Two months later, in August, Malaysia issued a note verbale rejecting the Philippines’ claim over Sabah.

Meanwhile, in his address on Monday, Duterte also instructed the Department of Foreign Affairs (DFA) and its attaches to assist Filipino workers stranded at sea due to the pandemic.

“I would like to direct the foreign affairs department, our commercial attache, and even the police – we have police and military guys who are assigned in the different embassies – kindly check and do a validation report if there are Filipinos stranded in your ... area of responsibility in countries where you are assigned,” he said.

He added that there were Filipino seafarers stuck out at sea after their ships had been prevented from docking in ports due to COVID-19 precautionary measures.

“In so many places around the world where Filipinos are working, some are still in limbo. They do not know where they will go and whether or not they could still go home,” he said, adding that some were even “infected with COVID-19.”

Duterte said it “pained” him to think that there may be any “inadequacy in the assistance being extended by the government,” and he tasked officials from the country’s diplomatic missions abroad to work with governments in their jurisdictions to help the stranded workers.

“A human being should never, never be a commodity that is just left behind to rot. These are human beings and Filipinos,” he added.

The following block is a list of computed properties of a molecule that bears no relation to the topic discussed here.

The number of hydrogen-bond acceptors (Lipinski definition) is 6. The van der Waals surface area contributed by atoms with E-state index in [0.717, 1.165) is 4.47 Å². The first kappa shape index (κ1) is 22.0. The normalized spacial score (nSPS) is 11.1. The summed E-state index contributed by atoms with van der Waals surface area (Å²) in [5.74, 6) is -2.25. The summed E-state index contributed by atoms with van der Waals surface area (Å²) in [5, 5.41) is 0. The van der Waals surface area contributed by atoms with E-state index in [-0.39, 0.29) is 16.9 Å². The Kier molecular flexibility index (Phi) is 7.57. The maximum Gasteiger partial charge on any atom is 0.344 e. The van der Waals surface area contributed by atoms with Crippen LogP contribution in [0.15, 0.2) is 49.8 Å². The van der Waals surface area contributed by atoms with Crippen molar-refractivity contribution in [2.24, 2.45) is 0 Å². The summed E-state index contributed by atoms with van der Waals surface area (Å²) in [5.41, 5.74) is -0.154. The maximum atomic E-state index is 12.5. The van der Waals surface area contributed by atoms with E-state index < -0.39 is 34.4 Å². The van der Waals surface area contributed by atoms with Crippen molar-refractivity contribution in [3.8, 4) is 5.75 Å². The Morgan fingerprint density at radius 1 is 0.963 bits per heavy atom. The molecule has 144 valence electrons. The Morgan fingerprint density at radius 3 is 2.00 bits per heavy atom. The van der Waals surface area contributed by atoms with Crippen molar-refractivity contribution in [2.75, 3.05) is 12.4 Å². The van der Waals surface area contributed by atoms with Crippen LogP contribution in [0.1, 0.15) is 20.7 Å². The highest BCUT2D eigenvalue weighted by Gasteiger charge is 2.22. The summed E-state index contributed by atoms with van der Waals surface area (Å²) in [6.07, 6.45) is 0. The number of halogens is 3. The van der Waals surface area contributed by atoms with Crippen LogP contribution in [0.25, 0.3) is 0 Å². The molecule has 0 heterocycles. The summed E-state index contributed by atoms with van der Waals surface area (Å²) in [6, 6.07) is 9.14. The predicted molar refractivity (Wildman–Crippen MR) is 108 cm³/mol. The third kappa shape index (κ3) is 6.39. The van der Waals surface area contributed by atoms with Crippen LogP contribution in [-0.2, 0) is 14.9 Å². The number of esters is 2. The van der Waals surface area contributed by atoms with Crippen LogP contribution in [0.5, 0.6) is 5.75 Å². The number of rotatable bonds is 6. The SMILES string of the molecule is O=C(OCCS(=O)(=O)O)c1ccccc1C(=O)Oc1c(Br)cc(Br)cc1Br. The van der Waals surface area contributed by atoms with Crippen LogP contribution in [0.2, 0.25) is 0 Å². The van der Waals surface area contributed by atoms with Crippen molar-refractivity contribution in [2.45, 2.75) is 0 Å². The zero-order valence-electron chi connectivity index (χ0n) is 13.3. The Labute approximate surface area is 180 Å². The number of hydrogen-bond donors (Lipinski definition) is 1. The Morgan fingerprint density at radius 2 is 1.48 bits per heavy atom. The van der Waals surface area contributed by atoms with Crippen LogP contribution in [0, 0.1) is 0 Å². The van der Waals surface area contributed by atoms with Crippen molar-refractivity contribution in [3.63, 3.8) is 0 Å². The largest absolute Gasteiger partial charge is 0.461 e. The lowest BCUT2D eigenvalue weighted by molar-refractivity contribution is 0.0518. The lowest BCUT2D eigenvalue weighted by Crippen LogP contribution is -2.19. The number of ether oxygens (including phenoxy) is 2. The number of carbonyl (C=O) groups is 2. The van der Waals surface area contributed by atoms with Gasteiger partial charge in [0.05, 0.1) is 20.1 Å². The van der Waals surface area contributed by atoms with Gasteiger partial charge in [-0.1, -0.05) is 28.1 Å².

Blow to global vaccine drive as Pfizer delays deliveries

Blow to global vaccine drive as Pfizer delays deliveries
Updated 15 January 2021

Blow to global vaccine drive as Pfizer delays deliveries

Blow to global vaccine drive as Pfizer delays deliveries
  • Pfizer said the modifications at the Puurs factory were necessary in order to ramp up its production capacity from mid-February of the vaccine
  • There will be “a significant increase” in deliveries in late February and March, the US group promised

BERLIN: A global coronavirus vaccine rollout suffered a major blow Friday as Pfizer said it would delay shipments of the jabs in the next three to four weeks due to works at its key plant in Belgium.
Pfizer said the modifications at the Puurs factory were necessary in order to ramp up its production capacity from mid-February of the vaccine developed with Germany’s BioNTech.
There will be “a significant increase” in deliveries in late February and March, the US group promised. The European Commission also confirmed that promised doses for the first quarter will arrive within the period.